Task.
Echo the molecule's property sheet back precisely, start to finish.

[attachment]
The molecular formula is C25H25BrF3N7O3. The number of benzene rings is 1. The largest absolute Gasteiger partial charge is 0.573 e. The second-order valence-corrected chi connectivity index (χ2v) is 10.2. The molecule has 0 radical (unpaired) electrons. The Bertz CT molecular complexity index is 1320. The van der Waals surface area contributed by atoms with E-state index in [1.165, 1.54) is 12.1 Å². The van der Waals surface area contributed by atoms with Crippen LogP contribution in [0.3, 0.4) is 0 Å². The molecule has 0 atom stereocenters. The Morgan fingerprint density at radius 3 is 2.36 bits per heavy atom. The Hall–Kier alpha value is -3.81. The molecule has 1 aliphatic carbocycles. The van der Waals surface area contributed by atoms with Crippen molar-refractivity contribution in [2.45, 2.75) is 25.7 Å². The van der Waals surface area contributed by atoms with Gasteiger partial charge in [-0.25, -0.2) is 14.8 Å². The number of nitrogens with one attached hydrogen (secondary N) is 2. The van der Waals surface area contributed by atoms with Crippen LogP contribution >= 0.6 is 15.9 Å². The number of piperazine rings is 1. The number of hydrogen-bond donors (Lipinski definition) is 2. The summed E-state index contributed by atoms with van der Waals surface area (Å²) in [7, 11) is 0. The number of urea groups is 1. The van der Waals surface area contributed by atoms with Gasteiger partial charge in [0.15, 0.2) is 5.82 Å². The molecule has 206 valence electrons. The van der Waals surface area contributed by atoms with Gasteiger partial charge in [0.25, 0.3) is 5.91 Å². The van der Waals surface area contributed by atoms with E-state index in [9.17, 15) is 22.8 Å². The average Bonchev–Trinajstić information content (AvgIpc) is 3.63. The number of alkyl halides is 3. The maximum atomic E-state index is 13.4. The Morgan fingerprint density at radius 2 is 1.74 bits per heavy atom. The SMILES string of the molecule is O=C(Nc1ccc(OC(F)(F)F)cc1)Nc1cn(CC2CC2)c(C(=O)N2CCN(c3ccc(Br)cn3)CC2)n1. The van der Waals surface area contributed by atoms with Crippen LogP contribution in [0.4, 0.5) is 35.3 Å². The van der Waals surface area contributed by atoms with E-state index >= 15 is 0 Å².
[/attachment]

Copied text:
The molecular formula is C25H25BrF3N7O3. The number of benzene rings is 1. The largest absolute Gasteiger partial charge is 0.573 e. The second-order valence-corrected chi connectivity index (χ2v) is 10.2. The molecule has 0 radical (unpaired) electrons. The Bertz CT molecular complexity index is 1320. The van der Waals surface area contributed by atoms with E-state index in [1.165, 1.54) is 12.1 Å². The van der Waals surface area contributed by atoms with Crippen LogP contribution in [0.3, 0.4) is 0 Å². The molecule has 0 atom stereocenters. The Morgan fingerprint density at radius 3 is 2.36 bits per heavy atom. The Hall–Kier alpha value is -3.81. The molecule has 1 aliphatic carbocycles. The van der Waals surface area contributed by atoms with Crippen molar-refractivity contribution in [2.45, 2.75) is 25.7 Å². The van der Waals surface area contributed by atoms with Gasteiger partial charge in [-0.25, -0.2) is 14.8 Å². The number of nitrogens with one attached hydrogen (secondary N) is 2. The van der Waals surface area contributed by atoms with Crippen LogP contribution >= 0.6 is 15.9 Å². The number of piperazine rings is 1. The number of hydrogen-bond donors (Lipinski definition) is 2. The summed E-state index contributed by atoms with van der Waals surface area (Å²) in [7, 11) is 0. The number of urea groups is 1. The van der Waals surface area contributed by atoms with Gasteiger partial charge in [0.15, 0.2) is 5.82 Å². The molecule has 206 valence electrons. The van der Waals surface area contributed by atoms with Gasteiger partial charge in [0.25, 0.3) is 5.91 Å². The van der Waals surface area contributed by atoms with E-state index in [9.17, 15) is 22.8 Å². The average Bonchev–Trinajstić information content (AvgIpc) is 3.63. The number of alkyl halides is 3. The maximum atomic E-state index is 13.4. The Morgan fingerprint density at radius 2 is 1.74 bits per heavy atom. The SMILES string of the molecule is O=C(Nc1ccc(OC(F)(F)F)cc1)Nc1cn(CC2CC2)c(C(=O)N2CCN(c3ccc(Br)cn3)CC2)n1. The van der Waals surface area contributed by atoms with Crippen LogP contribution in [0.4, 0.5) is 35.3 Å². The van der Waals surface area contributed by atoms with E-state index >= 15 is 0 Å².